Tag Archives: Cormac McCarthy

Adventures in writing … pot pourri!

Bit of a mixed bag this month, so feel free to skim!

They say Twitter is good.

Just who are ‘they’ I hear you ask. Well, experts I suppose. I’m not an expert, so all I can go by is my gut-reaction, my instincts. So, I’m probably wrong, but nevertheless, I just don’t get it.

Okay, so I looked last time at how many followers some of the top authors have and, yes, they have lots. But does it help their sales? This is where I have the problems. I’m not sure who generates all this advice, you see. I suspects they are associates of Twitter, Facebook, Book Baby and Amazon. They are all in each other’s pockets anyway. Any idiot can see that. So, can we trust them?

I’m not sure.

I have just received an email informing me I have a new follower on Twitter. I wonder why, as the person is somebody I have never heard of. Perhaps they have bought one of my books, a new fan? With beating, expectant heart, I checked out their profile.

This person follows around 200 people. And how many follow him? 75,000. Say that back to yourself, slowly. SEVENTY-FIVE THOUSAND! I mean, how does he get the time to even obtain that many followers? And does it actually mean anything? Imagine if every one of those followers went out and bought his book. Imagine! In a flash, he’d be more successful than almost everyone else on the best-sellers list. However, a quick check on Amazon reveals he is not.

So … what is the point?

I don’t know. I’m very cynical. I don’t think it means diddly. I follow more people than I have followers. I’m not sure if I have ever bought anybody’s book from a tweet on Twitter. And I do read. I read a lot. I suppose all of us struggling to make it in this over-loaded world of authors and publishers need to explore every avenue in getting ourselves known. But it’s a long old road and it is very disheartening when I see the sort of thing described appearing on Twitter. I will never have 1,000 followers, let alone 75 thousand of them. Perhaps I should give up and not worry so much.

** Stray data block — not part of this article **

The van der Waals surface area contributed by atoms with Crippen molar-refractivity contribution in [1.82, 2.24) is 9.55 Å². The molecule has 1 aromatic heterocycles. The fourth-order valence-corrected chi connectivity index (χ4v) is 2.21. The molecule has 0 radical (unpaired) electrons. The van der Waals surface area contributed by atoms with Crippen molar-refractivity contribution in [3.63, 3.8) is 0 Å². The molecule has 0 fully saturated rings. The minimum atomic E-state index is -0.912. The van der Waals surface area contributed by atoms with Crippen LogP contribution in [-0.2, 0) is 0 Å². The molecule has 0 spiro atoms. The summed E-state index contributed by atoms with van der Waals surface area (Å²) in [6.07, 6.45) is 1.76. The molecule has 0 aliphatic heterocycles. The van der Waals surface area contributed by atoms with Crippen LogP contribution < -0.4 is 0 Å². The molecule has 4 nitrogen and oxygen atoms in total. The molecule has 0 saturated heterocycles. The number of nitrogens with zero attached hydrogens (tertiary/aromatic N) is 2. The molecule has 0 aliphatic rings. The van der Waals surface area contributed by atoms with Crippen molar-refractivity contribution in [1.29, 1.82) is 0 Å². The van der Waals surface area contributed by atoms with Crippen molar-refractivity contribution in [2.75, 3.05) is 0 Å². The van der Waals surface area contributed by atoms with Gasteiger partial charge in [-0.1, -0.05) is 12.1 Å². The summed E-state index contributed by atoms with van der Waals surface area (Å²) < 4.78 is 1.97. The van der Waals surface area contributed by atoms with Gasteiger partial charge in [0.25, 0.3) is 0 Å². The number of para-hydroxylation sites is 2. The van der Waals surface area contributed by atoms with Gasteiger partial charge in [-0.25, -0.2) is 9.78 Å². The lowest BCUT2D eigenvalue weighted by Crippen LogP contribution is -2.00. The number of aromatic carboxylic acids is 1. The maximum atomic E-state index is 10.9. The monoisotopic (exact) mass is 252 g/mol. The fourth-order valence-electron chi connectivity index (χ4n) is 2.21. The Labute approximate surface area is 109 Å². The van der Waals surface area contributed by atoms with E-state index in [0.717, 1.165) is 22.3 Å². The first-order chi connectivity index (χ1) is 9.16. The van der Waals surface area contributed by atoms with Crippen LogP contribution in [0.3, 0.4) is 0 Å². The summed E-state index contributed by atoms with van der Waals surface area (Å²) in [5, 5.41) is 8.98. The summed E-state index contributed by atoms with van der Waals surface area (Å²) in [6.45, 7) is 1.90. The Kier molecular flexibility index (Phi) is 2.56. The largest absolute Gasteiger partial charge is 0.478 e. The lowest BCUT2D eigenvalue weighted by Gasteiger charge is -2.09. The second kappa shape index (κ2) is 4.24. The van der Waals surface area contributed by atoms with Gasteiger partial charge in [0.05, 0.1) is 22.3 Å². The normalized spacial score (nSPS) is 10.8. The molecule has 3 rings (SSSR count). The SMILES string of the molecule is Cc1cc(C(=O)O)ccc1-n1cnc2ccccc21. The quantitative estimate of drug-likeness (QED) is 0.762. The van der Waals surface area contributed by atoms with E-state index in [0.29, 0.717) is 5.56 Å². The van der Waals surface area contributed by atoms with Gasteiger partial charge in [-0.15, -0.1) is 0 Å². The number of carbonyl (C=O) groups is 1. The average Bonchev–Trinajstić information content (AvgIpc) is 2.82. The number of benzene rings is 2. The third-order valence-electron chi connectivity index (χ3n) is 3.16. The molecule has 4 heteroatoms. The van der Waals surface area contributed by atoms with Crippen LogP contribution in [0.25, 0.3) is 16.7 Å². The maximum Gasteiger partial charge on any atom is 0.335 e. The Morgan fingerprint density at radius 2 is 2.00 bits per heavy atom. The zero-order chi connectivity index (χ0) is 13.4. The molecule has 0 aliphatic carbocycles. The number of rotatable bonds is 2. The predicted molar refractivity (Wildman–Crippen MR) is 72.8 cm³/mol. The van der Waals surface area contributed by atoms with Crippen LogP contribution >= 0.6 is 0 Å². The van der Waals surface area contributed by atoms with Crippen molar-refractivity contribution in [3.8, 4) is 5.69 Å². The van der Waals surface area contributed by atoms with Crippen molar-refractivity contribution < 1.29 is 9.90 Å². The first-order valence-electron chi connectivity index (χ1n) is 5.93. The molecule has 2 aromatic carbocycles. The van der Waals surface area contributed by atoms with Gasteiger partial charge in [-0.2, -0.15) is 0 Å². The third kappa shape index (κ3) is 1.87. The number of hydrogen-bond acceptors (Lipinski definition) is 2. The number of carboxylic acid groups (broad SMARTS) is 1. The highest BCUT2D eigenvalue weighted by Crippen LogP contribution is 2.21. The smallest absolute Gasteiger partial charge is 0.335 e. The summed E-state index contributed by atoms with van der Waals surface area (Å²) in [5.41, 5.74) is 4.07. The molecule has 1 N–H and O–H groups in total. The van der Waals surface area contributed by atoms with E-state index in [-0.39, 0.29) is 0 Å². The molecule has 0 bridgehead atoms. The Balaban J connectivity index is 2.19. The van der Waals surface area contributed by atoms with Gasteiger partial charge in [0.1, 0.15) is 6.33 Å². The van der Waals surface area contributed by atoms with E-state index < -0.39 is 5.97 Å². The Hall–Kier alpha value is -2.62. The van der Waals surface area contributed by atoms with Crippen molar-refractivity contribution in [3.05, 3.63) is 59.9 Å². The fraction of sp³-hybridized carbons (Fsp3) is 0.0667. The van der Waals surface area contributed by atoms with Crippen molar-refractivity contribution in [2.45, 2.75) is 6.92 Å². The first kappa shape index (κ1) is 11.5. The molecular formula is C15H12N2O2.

Well, I’m not giving up writing, that’s for sure. I’m working on a screenplay of one of my books at the moment, but as the gales are roaring through my village, knocking out the electricity every five minutes, I have resorted to using my notebook. It has a battery you see, and can continue when the house is stripped of power. Ah, the joys of living in the dark ages!

I received a post from a friend, about Stephen King’s top 10 best reads.

Here it is: http://www.openculture.com/2014/11/stephen-kings-top-10-all-time-favorite-books.html

It’s really interesting because as a horror/thriller writer you’d expect his list to be peppered with titles from the genres he writes in, but it’s not. You could say, at a push, that 1984, even Bleak house, have scary moments, and ‘Lord of the Flies’ is certainly very dark, but … not your true-blue horror. I guess it all has to do with what you like to read. My interests are very wide.  It got me to thinking about my own top-ten, so I-ll work on that and present it next time. What is yours?

I’ve finished the third in my Hardrada series and will send it off to my lovely publisher soon. Enjoy the first two volumes, both of which receiving super reviews. If you like historical fiction, with plenty of twists and turns, and written at a cracking pace, you’ll enjoy these. Oh, they have Vikings in them, so that can’t be bad!

I have other genres too. Check them out here: http://www.amazon.co.uk/s/ref=nb_sb_noss/279-4230230-2335426?url=search-alias%3Ddigital-text&field-keywords=stuart%20g%20yates

Thanks for dropping by, and happy reading.

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Adventures in writing – a personal journey by Stuart G Yates

The writer’s craft. This is something I’d like to touch upon. And one particular aspect. Descriptions.

I’m reading a book at the moment, by a very well known author. I shan’t say who it is, and I am not offering anything of what I say as a criticism, more of an observation as to how different writers work in different ways.